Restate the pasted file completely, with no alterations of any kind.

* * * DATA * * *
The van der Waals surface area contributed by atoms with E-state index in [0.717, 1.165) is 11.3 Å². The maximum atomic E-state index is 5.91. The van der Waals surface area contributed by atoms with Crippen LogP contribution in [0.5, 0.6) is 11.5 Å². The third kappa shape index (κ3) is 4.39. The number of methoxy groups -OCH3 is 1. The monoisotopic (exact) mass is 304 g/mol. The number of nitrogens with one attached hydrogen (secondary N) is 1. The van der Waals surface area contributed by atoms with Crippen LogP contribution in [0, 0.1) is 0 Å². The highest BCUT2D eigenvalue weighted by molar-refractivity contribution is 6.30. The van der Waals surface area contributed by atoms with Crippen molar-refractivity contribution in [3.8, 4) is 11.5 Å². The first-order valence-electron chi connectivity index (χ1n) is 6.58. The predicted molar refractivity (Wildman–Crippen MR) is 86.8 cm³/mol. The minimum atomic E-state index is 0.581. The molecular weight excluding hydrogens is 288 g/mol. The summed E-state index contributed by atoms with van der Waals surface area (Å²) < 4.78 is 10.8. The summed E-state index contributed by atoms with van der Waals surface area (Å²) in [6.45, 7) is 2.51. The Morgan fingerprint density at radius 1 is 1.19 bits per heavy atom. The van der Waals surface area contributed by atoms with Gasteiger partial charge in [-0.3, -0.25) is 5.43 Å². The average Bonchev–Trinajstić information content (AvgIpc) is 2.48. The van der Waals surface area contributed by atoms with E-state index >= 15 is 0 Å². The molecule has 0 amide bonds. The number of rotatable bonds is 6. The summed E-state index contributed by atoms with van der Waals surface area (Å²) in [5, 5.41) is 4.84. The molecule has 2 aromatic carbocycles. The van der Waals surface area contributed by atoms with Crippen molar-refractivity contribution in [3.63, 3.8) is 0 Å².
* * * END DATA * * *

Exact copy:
The van der Waals surface area contributed by atoms with E-state index in [0.717, 1.165) is 11.3 Å². The maximum atomic E-state index is 5.91. The van der Waals surface area contributed by atoms with Crippen LogP contribution in [0.5, 0.6) is 11.5 Å². The third kappa shape index (κ3) is 4.39. The number of methoxy groups -OCH3 is 1. The monoisotopic (exact) mass is 304 g/mol. The number of nitrogens with one attached hydrogen (secondary N) is 1. The van der Waals surface area contributed by atoms with Crippen LogP contribution in [0, 0.1) is 0 Å². The highest BCUT2D eigenvalue weighted by molar-refractivity contribution is 6.30. The van der Waals surface area contributed by atoms with Crippen molar-refractivity contribution in [3.8, 4) is 11.5 Å². The first-order valence-electron chi connectivity index (χ1n) is 6.58. The predicted molar refractivity (Wildman–Crippen MR) is 86.8 cm³/mol. The minimum atomic E-state index is 0.581. The molecular weight excluding hydrogens is 288 g/mol. The summed E-state index contributed by atoms with van der Waals surface area (Å²) < 4.78 is 10.8. The summed E-state index contributed by atoms with van der Waals surface area (Å²) in [6.45, 7) is 2.51. The Morgan fingerprint density at radius 1 is 1.19 bits per heavy atom. The van der Waals surface area contributed by atoms with Gasteiger partial charge in [-0.3, -0.25) is 5.43 Å². The average Bonchev–Trinajstić information content (AvgIpc) is 2.48. The van der Waals surface area contributed by atoms with E-state index >= 15 is 0 Å². The molecule has 0 amide bonds. The number of rotatable bonds is 6. The summed E-state index contributed by atoms with van der Waals surface area (Å²) in [5, 5.41) is 4.84. The molecule has 2 aromatic carbocycles. The van der Waals surface area contributed by atoms with Crippen molar-refractivity contribution in [3.63, 3.8) is 0 Å².